When You See It Coming

Sharing your life with greyhounds is hard.  I suppose sharing your life with any canine is hard, but when it’s greyhounds, it is more so.  When you have a dog, and it stops eating or it starts limping, you don’t automatically think stomach cancer or osteosarcoma.  But with a greyhound, you do.  Why?  Because the odds are high that a limping greyhound has osteosarcoma.  Or one that isn’t eating has stomach cancer or some other equally nasty health issue that will limit lifespan.

Vinnie the greyhound
Handsome Vinnie
When you have a greyhound that reaches age 10 or more, the odds go up astronomically that a health issue that might not seem so dire in other dogs means something very bad for yours.  We have dear friends who have an older greyhound and they are facing these odds now.  It hits home for me because their hound, Vinnie is so similar to Blue its scary.  They’re the same size; they both have all sorts of odd lumps and bumps.  They’re both white with some patches of color and adorable spots.  As they’ve aged, their color has faded to the point where sometimes you mistake them for each other in photos.  And they’re both about the same age (Vinnie is about a year older than Blue).

Vinnie has recently started to display clear signs of pain and he’s off and on with his eating.  Now, mind you, Vinnie has always been a bit of a finicky eater (at least since we’ve known him).  And he had a hock fracture that ended his racing career which has always caused him some pain, especially when he has been standing for awhile.  But recently he has been having a lot of difficulty with his hind end.  Standing is difficult.  Going up and down the few stairs to his backyard has sometimes required assistance from his Mum and Dad.  Getting on and off the couch (his favorite place in the world, and it is HIS couch) has been a struggle.

Vinnie has been to the vets and at the moment, the diagnosis is that he does NOT have osteosarcoma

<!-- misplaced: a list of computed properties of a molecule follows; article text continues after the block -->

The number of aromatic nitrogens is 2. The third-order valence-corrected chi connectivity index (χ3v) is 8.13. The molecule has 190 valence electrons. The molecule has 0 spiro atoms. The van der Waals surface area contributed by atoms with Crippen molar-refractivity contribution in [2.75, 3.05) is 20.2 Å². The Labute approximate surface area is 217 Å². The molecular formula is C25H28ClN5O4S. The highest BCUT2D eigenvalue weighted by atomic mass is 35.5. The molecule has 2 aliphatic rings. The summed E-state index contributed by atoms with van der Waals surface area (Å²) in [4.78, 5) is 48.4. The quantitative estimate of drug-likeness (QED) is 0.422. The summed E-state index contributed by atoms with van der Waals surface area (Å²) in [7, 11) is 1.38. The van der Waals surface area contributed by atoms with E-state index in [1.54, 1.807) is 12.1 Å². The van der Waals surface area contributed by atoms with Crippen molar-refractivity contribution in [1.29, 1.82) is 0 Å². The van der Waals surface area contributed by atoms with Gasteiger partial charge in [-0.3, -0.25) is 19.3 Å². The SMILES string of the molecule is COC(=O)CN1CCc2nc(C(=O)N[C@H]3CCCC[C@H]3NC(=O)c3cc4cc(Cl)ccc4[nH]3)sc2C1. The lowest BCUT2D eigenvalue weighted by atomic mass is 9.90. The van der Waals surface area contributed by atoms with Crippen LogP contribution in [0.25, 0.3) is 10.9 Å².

Vinnie is very sculptural
Vinnie is more art than greyhound
but the fact that he isn’t eating so much is concerning.  They sent him home from his last visit with special canned food that seems to be of interest to him.  He has pain meds which seem to be helping him.  But we hear from Vinnie’s Mum that it’s a step forward and a couple steps back.  Everyone who loves him is trying not to think the worst.

But of course, when you have a greyhound that is exactly what you do.  After reading Pat’s email of a couple days ago I have been thinking about Girly Girl, and the fact that Blue is Vinnie’s age and has hind end problems of his own.  And that Vinnie’s brother and sister both passed of cancer (Emma with osteo and Jim with stomach cancer).  And that Blue’s littermate sister Bea passed from osteo and his half brother Fox suffered terrible medical problems before we had to let go of him in January.

A greyhound reaching age 10 has beaten many odds.  With Blue turning 12 in December and Vinnie either at or on his way to 13, both have dodged many a proverbial bullet.  But how many times can you cower under a table while the dropping bombs land on other people?  How long before that bomb with your name on it rains down?

As I told Vinnie’s Mum, the ONLY thing that is good about seeing it coming is that you have time to say all the things you want and need to say.  Girly Girl and I had many a deep conversation and I believe that she understood.  If not the words, then at least the sentiment behind them.  When she left I felt like she knew she was loved beyond reason and would be missed forever.  Blue and I have been having similar conversations of late because I hear the bombs dropping all around us.

I realize it’s a zero sum game.  No one gets out alive.  But does it have to be now?  Can’t it be next year?  Or the one after?  We are sending every last ounce of positive energy we have to Vinnie and his family.  If you have any you can spare, please consider sending out some positive thoughts for them as well.

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